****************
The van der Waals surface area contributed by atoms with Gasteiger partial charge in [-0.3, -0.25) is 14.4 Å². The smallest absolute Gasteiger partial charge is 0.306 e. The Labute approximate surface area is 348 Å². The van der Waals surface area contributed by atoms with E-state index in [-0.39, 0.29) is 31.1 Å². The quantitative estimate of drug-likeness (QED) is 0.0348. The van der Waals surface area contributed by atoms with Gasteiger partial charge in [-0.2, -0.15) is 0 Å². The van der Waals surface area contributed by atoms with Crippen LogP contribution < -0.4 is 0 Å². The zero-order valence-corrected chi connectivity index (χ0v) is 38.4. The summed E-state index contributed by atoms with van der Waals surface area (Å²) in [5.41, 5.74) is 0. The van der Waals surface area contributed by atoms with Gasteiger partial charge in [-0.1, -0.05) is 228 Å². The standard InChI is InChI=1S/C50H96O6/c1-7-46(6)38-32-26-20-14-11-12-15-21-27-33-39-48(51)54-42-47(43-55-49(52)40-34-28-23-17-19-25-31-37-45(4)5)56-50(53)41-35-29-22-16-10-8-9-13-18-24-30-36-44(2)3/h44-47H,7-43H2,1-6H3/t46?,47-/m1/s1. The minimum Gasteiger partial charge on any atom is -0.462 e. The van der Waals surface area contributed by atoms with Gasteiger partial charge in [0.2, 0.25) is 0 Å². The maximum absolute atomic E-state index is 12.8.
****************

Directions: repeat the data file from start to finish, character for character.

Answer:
The van der Waals surface area contributed by atoms with Gasteiger partial charge in [-0.3, -0.25) is 14.4 Å². The smallest absolute Gasteiger partial charge is 0.306 e. The Labute approximate surface area is 348 Å². The van der Waals surface area contributed by atoms with E-state index in [-0.39, 0.29) is 31.1 Å². The quantitative estimate of drug-likeness (QED) is 0.0348. The van der Waals surface area contributed by atoms with Gasteiger partial charge in [-0.2, -0.15) is 0 Å². The van der Waals surface area contributed by atoms with Crippen LogP contribution < -0.4 is 0 Å². The zero-order valence-corrected chi connectivity index (χ0v) is 38.4. The summed E-state index contributed by atoms with van der Waals surface area (Å²) in [5.41, 5.74) is 0. The van der Waals surface area contributed by atoms with Gasteiger partial charge in [-0.1, -0.05) is 228 Å². The standard InChI is InChI=1S/C50H96O6/c1-7-46(6)38-32-26-20-14-11-12-15-21-27-33-39-48(51)54-42-47(43-55-49(52)40-34-28-23-17-19-25-31-37-45(4)5)56-50(53)41-35-29-22-16-10-8-9-13-18-24-30-36-44(2)3/h44-47H,7-43H2,1-6H3/t46?,47-/m1/s1. The minimum Gasteiger partial charge on any atom is -0.462 e. The van der Waals surface area contributed by atoms with Gasteiger partial charge in [0.2, 0.25) is 0 Å². The maximum absolute atomic E-state index is 12.8.